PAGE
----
Great writing. Great characterizations. Intense drama and conflict. But also a story of courage and compassion. Quite the climax, and yet plenty gaps are left in our knowledge of Havers and Lynley to engage the reader in his further cases. Looking forward to more.

“Death closes all.”

Book Review: Across a Billion Years by Robert Silverberg (Four Stars)

Book Review: Across a Billion Years by Robert Silverberg

Four Stars

“We (archeologists) are enemies of entropy; we seek to snatch back those things that have been taken from us by the years.”

Classic science fiction. Considering it was written in the 1960s, this book’s science fiction works better than many current offerings. It flunks sociology, as do many contemporaries.

“The first rule of archeology is be careful with the evidence. No, that’s the second rule. The first one is find your evidence.”

Twentieth century attitude towards rape; twenty-first century attitude toward inter-species sex. Some cringe-worthy moments. Our “hero” is meant to be clueless, but he’s also a chauvinistic ignoramus (at best).

“It’s unhealthy to gulp down a surfeit of miracles; gives one indigestion of the imagination.”

Topics of interest: Silverberg invented believable slang, acknowledging that languages evolve in four hundred years. Worked. Twenty-fourth century Israel includes the former United Arab Republic (Egypt, Iraq and Syria). Androids are an emancipated minority.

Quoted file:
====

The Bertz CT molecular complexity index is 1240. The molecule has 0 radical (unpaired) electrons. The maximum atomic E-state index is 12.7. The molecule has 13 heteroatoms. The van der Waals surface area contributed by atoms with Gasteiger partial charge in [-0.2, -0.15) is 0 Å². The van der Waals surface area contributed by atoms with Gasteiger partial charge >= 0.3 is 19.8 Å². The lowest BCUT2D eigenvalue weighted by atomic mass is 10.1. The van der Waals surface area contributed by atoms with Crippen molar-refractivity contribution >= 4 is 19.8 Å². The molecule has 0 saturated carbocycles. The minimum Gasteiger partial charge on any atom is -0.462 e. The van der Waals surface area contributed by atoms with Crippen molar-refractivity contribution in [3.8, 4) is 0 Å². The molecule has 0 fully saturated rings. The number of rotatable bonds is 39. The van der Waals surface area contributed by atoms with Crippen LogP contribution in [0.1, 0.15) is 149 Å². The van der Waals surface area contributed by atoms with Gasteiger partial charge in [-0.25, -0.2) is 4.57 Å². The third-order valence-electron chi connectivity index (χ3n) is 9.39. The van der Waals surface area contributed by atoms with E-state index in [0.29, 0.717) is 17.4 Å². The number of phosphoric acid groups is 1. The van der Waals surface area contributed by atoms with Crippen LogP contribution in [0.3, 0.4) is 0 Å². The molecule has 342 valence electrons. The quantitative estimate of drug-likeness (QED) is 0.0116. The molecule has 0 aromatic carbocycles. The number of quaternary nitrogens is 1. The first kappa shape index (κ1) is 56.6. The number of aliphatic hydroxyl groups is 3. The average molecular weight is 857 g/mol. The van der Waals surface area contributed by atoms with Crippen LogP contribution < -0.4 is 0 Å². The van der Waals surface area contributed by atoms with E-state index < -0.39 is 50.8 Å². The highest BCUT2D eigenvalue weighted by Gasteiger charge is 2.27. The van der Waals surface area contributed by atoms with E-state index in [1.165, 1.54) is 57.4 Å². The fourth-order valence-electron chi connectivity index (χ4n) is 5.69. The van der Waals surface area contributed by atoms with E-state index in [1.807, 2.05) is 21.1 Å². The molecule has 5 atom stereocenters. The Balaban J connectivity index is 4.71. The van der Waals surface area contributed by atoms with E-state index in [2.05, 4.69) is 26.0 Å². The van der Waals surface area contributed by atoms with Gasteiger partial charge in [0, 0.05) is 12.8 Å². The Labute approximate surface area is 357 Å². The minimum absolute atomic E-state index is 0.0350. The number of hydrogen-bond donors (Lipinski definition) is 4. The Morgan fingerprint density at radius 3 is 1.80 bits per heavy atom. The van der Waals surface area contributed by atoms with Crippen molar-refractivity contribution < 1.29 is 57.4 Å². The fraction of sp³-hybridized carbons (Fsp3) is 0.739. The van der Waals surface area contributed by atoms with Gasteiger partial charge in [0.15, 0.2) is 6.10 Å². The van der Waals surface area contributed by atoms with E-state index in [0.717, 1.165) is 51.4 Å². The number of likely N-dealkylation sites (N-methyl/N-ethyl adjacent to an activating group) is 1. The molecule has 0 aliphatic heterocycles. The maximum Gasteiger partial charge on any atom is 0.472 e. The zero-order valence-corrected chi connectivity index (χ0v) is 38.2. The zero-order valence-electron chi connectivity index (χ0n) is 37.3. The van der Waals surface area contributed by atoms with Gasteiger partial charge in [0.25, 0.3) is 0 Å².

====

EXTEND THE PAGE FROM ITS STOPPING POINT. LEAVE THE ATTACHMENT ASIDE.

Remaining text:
“Communication by pantomime isn’t terribly satisfying.”

Telepathic communication is discussed as “a full meeting of the souls. It is the end of secrecy and suspicion, of misunderstanding, of quarrels, of isolation, of flawed communication, of separation.” That was holy writ in the 1960s. Not so long as humans have greed and pride, not to mention psychopaths. Those who control those impulses would be censored regardless of the mitigating factor of their behavior. Communication is good; knowing each other’s every thought, not so good.

“If we haven’t succeeded in blowing ourselves up by A. D. 2376, we’re probably to make out all right. Maybe.”

Book Review: The Devil’s Novice by Ellis Peters (Four Stars)

Book Review: The Devil’s Novice (Chronicles of Brother Cadfael #8) by Ellis Peters

Four Stars

“There’s many a young man has got his hearts wish, only to curse the day he wished for it.”

Upon my fourth reading, I raise my rating one star because this story compares so well with other historical fiction. In addition to the murder mystery, this tale brings to the reader an understanding of a historical setting which borders on the mythic, an introduction to a medieval craft (in this case, making charcoal), reflections on life then and now, a love story, and the fun of a tale well told.

“He’s innocent enough, God knows, to believe that other men are as honest as he.”

Readers seeking a story grounded closer to fact than the average epic fantasy, which usually loses itself in horses that run forever, swords that never dull, clerics who call down lightning bolts and enough nihilism for a lifetime, Edith Pargeter’s series on the life and times of this former Crusader and now monastic should be welcome. That’s why I’m on my fourth reading of this series.

“Despair is a deadly sin, but worse it is mortal folly.”

Book Review: Flatlander by David Niven (Three Stars)

Book Review: Flatlander by David Niven

Three Stars

“The thing about poetic justice is that it requires a poet.”